Eating Disorders

Q&A for Session # 4

Eating Disorders in Male Athletes
Sports Nutrition Symposium 4.0
Tuesday January 18th, 2022 @ 7 pm CST

Roberto Olivardia, Ph.D.

Contrary to popular belief, over 10 million males struggle with eating disorders. Many male athletes, of various sports, are at higher risk. This presentation will cover symptoms, medical, psychological and social consequences, and treatment of eating disorders with a special emphasis on the unique issues athletes face with these problems.

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  • What woud it take for orthorexia to become a diagnosable disorder?
    • Gets dismissed because they do not endorse body image issues or even fear of fatness. Gets captured as OCD range. More awareness is important. Understand treatment is different with using different types of foods. When more people with orthorexia seek treatment, there will be more attention. This can be with insurance and diagnostic codes. More research is needed.

  • Is muscle dysmorphia a clinical diagnosis in DSM-5? I had not heard of the term before.
    • Yes, muscle dysmorphia is classified as a sub type of BDD or Body dysmorphic disorder. (When someone is preoccupied with any aspect of their appearance.) Muscle dysmophia is a type of DSM, where people specifically focus on muscle mass.

  • How do you bring up concern for a male with muscle dysmorphia (anabolic use, excessive lifting, etc.) when it does not seem unhealthy to them or others in the gym atmosphere?
    • Part of how to approach it is by talking about what you are observing to be too much. If you say " I notice your working out is getting in the way of school work or relationships not working... it's probably not good for you". Start with what you observe so they cannot argue with you. There can be a thinking that "you don't understand because you aren't a body builder." but if you start with what you are observing and tell them it's not the working out that's problem, but using steroids are medically adverse to your health, they come at quite the price. Come from a compassionate place as you are concerned or have read a scientific paper that long-term issues can occur (a lot of long term heart issues).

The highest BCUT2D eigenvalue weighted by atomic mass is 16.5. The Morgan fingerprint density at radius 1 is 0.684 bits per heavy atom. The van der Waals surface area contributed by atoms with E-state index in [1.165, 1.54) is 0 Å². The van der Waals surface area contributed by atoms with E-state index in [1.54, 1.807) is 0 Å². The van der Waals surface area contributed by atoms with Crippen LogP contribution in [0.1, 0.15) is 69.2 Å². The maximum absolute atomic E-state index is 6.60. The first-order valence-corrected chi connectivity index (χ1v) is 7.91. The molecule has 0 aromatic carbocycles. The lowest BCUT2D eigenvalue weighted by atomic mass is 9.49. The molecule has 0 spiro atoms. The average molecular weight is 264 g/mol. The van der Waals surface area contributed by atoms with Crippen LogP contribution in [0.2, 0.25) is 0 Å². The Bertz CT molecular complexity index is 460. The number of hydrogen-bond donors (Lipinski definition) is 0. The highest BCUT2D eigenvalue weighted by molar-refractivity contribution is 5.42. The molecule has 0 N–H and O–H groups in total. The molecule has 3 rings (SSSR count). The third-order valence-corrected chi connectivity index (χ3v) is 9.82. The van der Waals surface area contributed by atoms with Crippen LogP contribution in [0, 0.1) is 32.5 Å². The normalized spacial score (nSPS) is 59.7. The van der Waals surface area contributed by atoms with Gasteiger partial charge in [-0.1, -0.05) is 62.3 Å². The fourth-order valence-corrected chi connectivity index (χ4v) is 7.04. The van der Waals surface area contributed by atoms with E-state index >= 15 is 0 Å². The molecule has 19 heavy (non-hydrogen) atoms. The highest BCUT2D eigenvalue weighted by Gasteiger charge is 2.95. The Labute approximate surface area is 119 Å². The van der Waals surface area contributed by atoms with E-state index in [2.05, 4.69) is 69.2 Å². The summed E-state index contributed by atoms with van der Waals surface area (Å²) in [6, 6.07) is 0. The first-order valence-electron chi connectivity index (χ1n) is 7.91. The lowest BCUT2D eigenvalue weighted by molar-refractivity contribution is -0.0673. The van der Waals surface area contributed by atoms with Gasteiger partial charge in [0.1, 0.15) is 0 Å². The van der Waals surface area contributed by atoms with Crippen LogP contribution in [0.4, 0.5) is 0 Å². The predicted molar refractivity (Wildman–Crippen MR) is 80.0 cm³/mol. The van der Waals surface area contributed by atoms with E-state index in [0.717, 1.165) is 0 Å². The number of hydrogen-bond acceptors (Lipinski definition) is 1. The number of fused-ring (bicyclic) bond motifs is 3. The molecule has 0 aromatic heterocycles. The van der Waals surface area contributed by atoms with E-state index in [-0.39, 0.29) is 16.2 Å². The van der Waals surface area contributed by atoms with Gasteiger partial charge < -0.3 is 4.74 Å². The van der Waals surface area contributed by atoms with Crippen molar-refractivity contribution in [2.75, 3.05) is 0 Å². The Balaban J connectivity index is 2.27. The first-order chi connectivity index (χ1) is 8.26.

• What are your thoughts on Health At Every Size (HAES)?
    • HAES refers to a movement within the eating disorder community saying " we do not want to discriminate against people with larger bodies, because being in a larger body does not mean they are unhealthy." Having a larger body could be the result of social economic status,medical and mental status, amoung other factors that lead to a complexity of situations. On the opposite side athletes may look fit but can get under-identified as having an eating disorder because they look "healthy". For example, someone in a larger body can complete a activity such as a half marathon that someone with a smaller body could not complete. Recognizes obesity is a problem in this country- but HAES does not blame it on the individual, it's a complex situation without a simple solution. Obesity is an issue and body shaming or stigmatization should not happen.

  • Are psychologists brought in for screening or is this done by a dietitian?
    • It could be either. It's whoever is in the frontline. The dietitian may be first and notice there is something here that needs a consultation with a psychologist. Same thing with physicians or dentists. Anyone can be the screener but if not qualified to make diagnosis, refer to another specialist.

  • What are some useful screening tools for eating disorder risk in male athletes?
    • Issue is a lot of these surveys are of female populations. Eating disorder inventory questionnare is popular. More in favor of Macro of questions. If any flavor of endorsement of an eating disorder, suggest a consultation- may get into sub-clinical category but actually have a bigger problem.

  • Do you happen to have statistics on recovery and outcomes for males who do seek ED treatment? If so, do they differ from those of women?
    • It depends on the length of ED they are expericing, the longer you have it the harder it is to recover. It seems that the earlier you seek treatment, the faster the recovery. This is the same for both genders.

  • Do you have any data that identifies which sports have a higher prevalence of male eating disorders compared to ones that have a lower prevalence?
    • There are studies that hasn't compared them as much. More study in wrestling, horse jockies, swimmers, and body builders instead of football players. <1% of research on eating disorders is on males, not to mention male athletes. Traditionally, the sports that focus more on weight have more research on it.